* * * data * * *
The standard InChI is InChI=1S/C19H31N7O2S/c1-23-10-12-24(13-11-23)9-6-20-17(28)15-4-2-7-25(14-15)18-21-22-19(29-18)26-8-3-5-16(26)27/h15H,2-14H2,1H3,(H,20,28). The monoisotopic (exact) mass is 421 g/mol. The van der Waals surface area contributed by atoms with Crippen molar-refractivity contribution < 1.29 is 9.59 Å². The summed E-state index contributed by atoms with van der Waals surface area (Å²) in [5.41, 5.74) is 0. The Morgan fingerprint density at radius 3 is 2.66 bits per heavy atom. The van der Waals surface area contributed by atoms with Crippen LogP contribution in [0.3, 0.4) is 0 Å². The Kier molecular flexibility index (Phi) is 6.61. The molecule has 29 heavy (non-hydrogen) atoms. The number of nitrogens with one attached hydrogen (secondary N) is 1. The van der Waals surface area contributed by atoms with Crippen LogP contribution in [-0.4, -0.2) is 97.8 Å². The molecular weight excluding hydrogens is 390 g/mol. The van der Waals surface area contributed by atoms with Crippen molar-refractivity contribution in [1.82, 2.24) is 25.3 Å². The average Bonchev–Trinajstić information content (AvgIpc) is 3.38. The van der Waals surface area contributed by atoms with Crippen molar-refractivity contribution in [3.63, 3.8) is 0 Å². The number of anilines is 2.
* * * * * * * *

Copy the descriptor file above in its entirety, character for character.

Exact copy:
The standard InChI is InChI=1S/C19H31N7O2S/c1-23-10-12-24(13-11-23)9-6-20-17(28)15-4-2-7-25(14-15)18-21-22-19(29-18)26-8-3-5-16(26)27/h15H,2-14H2,1H3,(H,20,28). The monoisotopic (exact) mass is 421 g/mol. The van der Waals surface area contributed by atoms with Crippen molar-refractivity contribution < 1.29 is 9.59 Å². The summed E-state index contributed by atoms with van der Waals surface area (Å²) in [5.41, 5.74) is 0. The Morgan fingerprint density at radius 3 is 2.66 bits per heavy atom. The van der Waals surface area contributed by atoms with Crippen LogP contribution in [0.3, 0.4) is 0 Å². The Kier molecular flexibility index (Phi) is 6.61. The molecule has 29 heavy (non-hydrogen) atoms. The number of nitrogens with one attached hydrogen (secondary N) is 1. The van der Waals surface area contributed by atoms with Crippen LogP contribution in [-0.4, -0.2) is 97.8 Å². The molecular weight excluding hydrogens is 390 g/mol. The van der Waals surface area contributed by atoms with Crippen molar-refractivity contribution in [1.82, 2.24) is 25.3 Å². The average Bonchev–Trinajstić information content (AvgIpc) is 3.38. The van der Waals surface area contributed by atoms with Crippen molar-refractivity contribution in [3.63, 3.8) is 0 Å². The number of anilines is 2.